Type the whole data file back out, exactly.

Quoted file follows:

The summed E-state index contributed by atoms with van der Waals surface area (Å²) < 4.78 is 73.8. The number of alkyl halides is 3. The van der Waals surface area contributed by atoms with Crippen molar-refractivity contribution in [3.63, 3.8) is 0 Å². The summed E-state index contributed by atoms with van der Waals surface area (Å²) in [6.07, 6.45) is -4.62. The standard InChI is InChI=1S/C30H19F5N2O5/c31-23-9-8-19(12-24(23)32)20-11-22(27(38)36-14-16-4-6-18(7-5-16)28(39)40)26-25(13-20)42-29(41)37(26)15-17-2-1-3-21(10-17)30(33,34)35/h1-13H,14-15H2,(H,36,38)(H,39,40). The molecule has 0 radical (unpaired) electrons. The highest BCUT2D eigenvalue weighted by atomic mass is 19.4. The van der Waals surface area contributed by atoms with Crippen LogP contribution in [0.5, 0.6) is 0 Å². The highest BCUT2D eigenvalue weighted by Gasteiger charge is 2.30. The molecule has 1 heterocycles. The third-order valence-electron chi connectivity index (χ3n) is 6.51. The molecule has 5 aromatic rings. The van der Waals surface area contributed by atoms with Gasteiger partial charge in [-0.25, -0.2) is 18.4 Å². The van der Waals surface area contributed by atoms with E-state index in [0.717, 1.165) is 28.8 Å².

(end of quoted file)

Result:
The summed E-state index contributed by atoms with van der Waals surface area (Å²) < 4.78 is 73.8. The number of alkyl halides is 3. The van der Waals surface area contributed by atoms with Crippen molar-refractivity contribution in [3.63, 3.8) is 0 Å². The summed E-state index contributed by atoms with van der Waals surface area (Å²) in [6.07, 6.45) is -4.62. The standard InChI is InChI=1S/C30H19F5N2O5/c31-23-9-8-19(12-24(23)32)20-11-22(27(38)36-14-16-4-6-18(7-5-16)28(39)40)26-25(13-20)42-29(41)37(26)15-17-2-1-3-21(10-17)30(33,34)35/h1-13H,14-15H2,(H,36,38)(H,39,40). The molecule has 0 radical (unpaired) electrons. The highest BCUT2D eigenvalue weighted by atomic mass is 19.4. The van der Waals surface area contributed by atoms with Crippen LogP contribution in [0.5, 0.6) is 0 Å². The highest BCUT2D eigenvalue weighted by Gasteiger charge is 2.30. The molecule has 1 heterocycles. The third-order valence-electron chi connectivity index (χ3n) is 6.51. The molecule has 5 aromatic rings. The van der Waals surface area contributed by atoms with Gasteiger partial charge in [-0.25, -0.2) is 18.4 Å². The van der Waals surface area contributed by atoms with E-state index in [0.717, 1.165) is 28.8 Å².